Journey to Victoria Village
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A section of Middle Walk Road, Victoria Village (Photos by Shari Simon)
A section of Middle Walk Road, Victoria Village (Photos by Shari Simon)

BUILT on dreams of freedom, years of rebellions and resistance to enslavement and a shared spirit of tenacity to create an economically thriving and culturally rich community during the post-slavery period, Victoria Village, East Coast Demerara, was the first village to be purchased and established by freed African men and women in Guyana.

Last week, the Pepperpot Magazine journeyed along the coast to visit Victoria Village and learn about the ancestral history that was passed down by former enslaved Africans, interact with residents and listen to their stories about life in the community.

The ‘Cove and John Company Bridge’ that leads to Victoria Village

Victoria is located approximately 18 miles from Georgetown, and it sits placidly between neighbouring villages Cove and John and Belfield.
Across the community’s landscape are many houses, including some with shops and visibly hardworking people can be seen either going to and fro the main access road while riding bicycles or scooters, walking, or commuting in vehicles. Oftentimes, these people pass each other with a friendly greeting, a warm smile, a nod of the head, or a simple ‘hi, good day.’

Victoria has a population of approximately 5000 residents. According to a resident, Desmond Saul, the entire village is ‘130 rods wide and 7 miles deep.’ With many acres of cultivable land, one of the main economic activities is farming. Residents invest a lot of time and essential resources into planting and reaping various produce such as ground provisions, coconuts, fruits and vegetables. They also rear livestock and poultry and operate other small businesses.

Victoria Nursery School

Currently, there is a health centre, cultural centre, gas station, two nursery schools (Victoria Nursery and North Brook Nursery), a primary school (Victoria Primary), several churches belonging to different Christian denominations such as Roman Catholicism, Lutheranism and Seventh Day Adventists, to name a few. There are no secondary schools in the village. Students who complete their grade six assessment can attend secondary schools in the neighbouring communities, such as Hope Secondary, Golden Grove Secondary, Hindu College, and other local secondary schools.

Often referred to as the ‘mother of all villages’ and one of the largest villages in Guyana, Victoria is managed by the Region Four – Regional Democratic Council (RDC) that is located at Triumph (East Coast Demerara) and it is under the administration and management of the Haslington/Grove Neighbourhood Democratic Council (NDC) that is located at Nabacalis (East Coast Demerara).

Birth of Victoria Village
The history of Victoria Village can be traced back 184 years ago. During an interview with the Pepperpot Magazine, Desmond Saul disclosed that Victoria, originally a former cotton plantation called North Brook, was purchased by 83 freed African men and women. They were from the neighbouring plantations: Dochfour, Hope, Paradise and Enmore. While some literature include Ann’s Grove as an additional plantation, Saul stated that based on previous knowledge, Ann’s Grove was established after Victoria.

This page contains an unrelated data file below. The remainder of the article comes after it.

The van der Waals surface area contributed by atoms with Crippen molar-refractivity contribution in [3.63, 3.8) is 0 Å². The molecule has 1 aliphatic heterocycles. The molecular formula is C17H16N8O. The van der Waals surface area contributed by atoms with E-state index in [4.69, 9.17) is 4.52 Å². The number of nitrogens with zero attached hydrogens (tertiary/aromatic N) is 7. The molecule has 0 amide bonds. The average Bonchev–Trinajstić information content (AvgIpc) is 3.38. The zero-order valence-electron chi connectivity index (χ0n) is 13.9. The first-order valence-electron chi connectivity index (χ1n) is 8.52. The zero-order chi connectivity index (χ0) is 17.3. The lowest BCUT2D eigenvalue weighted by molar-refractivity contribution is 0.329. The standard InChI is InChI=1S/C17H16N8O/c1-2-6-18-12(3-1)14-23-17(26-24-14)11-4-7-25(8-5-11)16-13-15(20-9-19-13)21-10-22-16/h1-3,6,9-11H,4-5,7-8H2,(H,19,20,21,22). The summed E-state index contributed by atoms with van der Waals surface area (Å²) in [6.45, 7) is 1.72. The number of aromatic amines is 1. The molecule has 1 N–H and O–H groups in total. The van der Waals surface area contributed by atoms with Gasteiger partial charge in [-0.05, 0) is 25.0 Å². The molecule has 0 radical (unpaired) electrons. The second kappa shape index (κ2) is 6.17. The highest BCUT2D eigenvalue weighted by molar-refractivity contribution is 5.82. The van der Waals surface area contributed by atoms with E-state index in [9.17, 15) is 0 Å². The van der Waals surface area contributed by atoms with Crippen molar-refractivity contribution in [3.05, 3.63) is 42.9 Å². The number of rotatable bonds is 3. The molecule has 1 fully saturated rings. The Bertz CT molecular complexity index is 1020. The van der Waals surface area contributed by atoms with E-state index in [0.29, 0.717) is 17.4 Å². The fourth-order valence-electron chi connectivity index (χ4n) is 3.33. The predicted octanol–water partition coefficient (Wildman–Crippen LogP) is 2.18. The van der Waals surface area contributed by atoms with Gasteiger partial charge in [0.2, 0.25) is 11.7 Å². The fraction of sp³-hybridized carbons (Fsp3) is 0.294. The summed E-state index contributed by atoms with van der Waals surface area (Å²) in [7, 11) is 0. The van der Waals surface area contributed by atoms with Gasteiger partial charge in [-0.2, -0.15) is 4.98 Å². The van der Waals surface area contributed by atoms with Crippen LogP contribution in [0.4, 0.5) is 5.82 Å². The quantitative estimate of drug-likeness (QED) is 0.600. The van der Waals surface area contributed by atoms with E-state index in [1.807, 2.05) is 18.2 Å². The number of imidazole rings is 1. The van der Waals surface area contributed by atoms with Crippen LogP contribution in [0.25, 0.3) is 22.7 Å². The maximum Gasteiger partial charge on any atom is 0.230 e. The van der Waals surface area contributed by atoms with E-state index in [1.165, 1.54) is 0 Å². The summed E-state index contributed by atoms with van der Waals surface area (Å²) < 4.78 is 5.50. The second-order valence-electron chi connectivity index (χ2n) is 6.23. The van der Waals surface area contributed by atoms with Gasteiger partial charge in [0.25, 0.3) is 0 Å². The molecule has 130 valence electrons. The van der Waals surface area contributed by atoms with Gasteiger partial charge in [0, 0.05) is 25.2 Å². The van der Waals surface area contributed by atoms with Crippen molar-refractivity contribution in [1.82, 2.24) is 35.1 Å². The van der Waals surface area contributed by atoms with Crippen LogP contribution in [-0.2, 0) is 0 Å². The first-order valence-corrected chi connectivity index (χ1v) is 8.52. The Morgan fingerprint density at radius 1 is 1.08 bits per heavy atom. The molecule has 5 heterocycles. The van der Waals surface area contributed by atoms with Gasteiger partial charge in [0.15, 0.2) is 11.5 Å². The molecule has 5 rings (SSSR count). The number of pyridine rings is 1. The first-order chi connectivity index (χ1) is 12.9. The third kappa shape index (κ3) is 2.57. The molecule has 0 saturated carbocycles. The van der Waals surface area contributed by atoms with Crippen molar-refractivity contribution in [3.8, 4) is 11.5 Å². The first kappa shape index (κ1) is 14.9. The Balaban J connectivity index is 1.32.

Victoria Primary School that is currently being renovated

Following the emancipation of enslaved Africans in then British Guiana on August 1, 1838, the freed Africans left the plantations to earn an income, acquire lands to farm and sustain themselves.
“They pooled their monies, and they bought this land, the first piece of land purchased by free men and women anywhere in the Western hemisphere. That occurred on November 7, 1839,” highlighted Saul. Consequently, the village was named Victoria in honour of the former Queen of the United Kingdom, Queen Victoria, whom they believed was responsible for their freedom.

“When the landowners heard that the freed Africans were interested in buying, they doubled the price, trying to deter them, but they persisted and bought it,” he said.
Saul explained that the freed Africans were cognisant of the challenges they had to face. They partitioned the lands and ensured that there were schools and churches because they valued education and praising God. Their primary goal was to ensure moral and ethical social development.

Entrance to the Victoria Health Centre

The administrative government later made the new land owners responsible for the maintenance of village infrastructures, and this required using the little monies they saved. Additionally, the plantation owners would flood the village to destroy crops that were planted in an attempt to force the former enslaved Africans to return to the plantations.

During this time, people used to walk several miles to Le Resouvenir to attend church. As a result, they built the ‘Wilberforce Congregational Church’ in 1845 in honour of William Wilberforce, a British politician and abolitionist. The church still has a bell that is rung in times of distress.

Today, relics of Victoria’s past are still present. Apart from the William Wilberforce Congregational Church, there is the Victoria Primary School, formerly the Victoria Roman Catholic School that was the first school set up in the village; the Victoria Roman Catholic Church; and the hut that served as a bank for the monies that were used to eventually purchase Victoria.

As Guyana is set to mark the 184th anniversary of Emancipation, it is an opportune time to reflect on the sacrifices and cultural legacy of the formerly enslaved African men and women in the country while observing this year’s theme: ‘Celebrating the enduring African spirit through cultural expression.’

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